I do not see President Akufo-Addo succumbing to that type of pressure. However, if he does what he will be doing, effectively, is asking Amidu the Special Public Prosecutor to back away from investigating a particular person. Thus if that Special Public Prosecutor must attain the president’s dream of fighting corruption, he himself (the president) will have to control himself not to succumb to the historical and cultural pressure (also from cronies) to interfere with the man he has appointed. However, in the unlikely event that the president does, Amidu must be strong enough to resist the official pressure and continue his work nevertheless.
Another example shows how Amidu is likely to collide with national administrations or its appointees. The Public Procurement Act, 2003 Act 663 was made to streamline the purchase of commodities and logistics by public agencies, and one of the means frowned upon by the law except in few allowed instances is sole-sourcing. However, there is more than ample evidence of how several national administrations (or appointees of these) have misused this discretionary means to satisfy itself and its cronies. If the very entities that initiate the laws, national administrations, are in the habit of violating those very laws when it suits them, then did we go or did we come? For Amidu, that represents a huge challenge, since fighting the abuse of sole-sourcing (and other ills) is very likely to pit him against national administrations or appointees in such administrations.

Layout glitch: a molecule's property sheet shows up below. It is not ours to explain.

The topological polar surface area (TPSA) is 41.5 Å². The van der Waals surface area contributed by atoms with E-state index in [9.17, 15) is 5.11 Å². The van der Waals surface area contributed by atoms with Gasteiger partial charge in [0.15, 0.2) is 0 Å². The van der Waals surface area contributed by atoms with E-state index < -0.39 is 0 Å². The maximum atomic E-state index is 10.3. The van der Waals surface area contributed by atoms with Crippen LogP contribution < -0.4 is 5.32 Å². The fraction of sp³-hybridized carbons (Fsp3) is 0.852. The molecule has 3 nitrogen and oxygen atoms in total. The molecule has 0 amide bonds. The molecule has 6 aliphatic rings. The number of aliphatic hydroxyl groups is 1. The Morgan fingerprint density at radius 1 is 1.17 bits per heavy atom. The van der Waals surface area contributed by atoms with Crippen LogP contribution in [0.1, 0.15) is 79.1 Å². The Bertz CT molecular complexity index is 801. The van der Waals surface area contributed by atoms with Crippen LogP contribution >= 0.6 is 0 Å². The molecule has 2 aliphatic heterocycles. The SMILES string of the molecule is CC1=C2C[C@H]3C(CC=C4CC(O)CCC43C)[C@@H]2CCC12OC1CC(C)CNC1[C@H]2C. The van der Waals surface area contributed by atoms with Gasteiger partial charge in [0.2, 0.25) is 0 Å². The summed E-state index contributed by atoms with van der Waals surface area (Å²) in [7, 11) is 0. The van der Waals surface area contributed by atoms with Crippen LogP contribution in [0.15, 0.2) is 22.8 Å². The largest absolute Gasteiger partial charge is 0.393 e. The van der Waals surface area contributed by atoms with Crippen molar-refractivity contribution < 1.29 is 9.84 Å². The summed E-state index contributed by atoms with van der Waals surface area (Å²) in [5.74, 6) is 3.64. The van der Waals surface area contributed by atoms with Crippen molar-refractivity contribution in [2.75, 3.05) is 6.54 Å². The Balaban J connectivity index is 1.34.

That is why Amidu needs not lie to himself that after President Akufo-Addo swears him into office the journey into the future will be smooth-sailing. No, the pressure will be massive and the going very rough indeed. Our history and our general culture guarantee that. The going will not be easy for at least three reasons.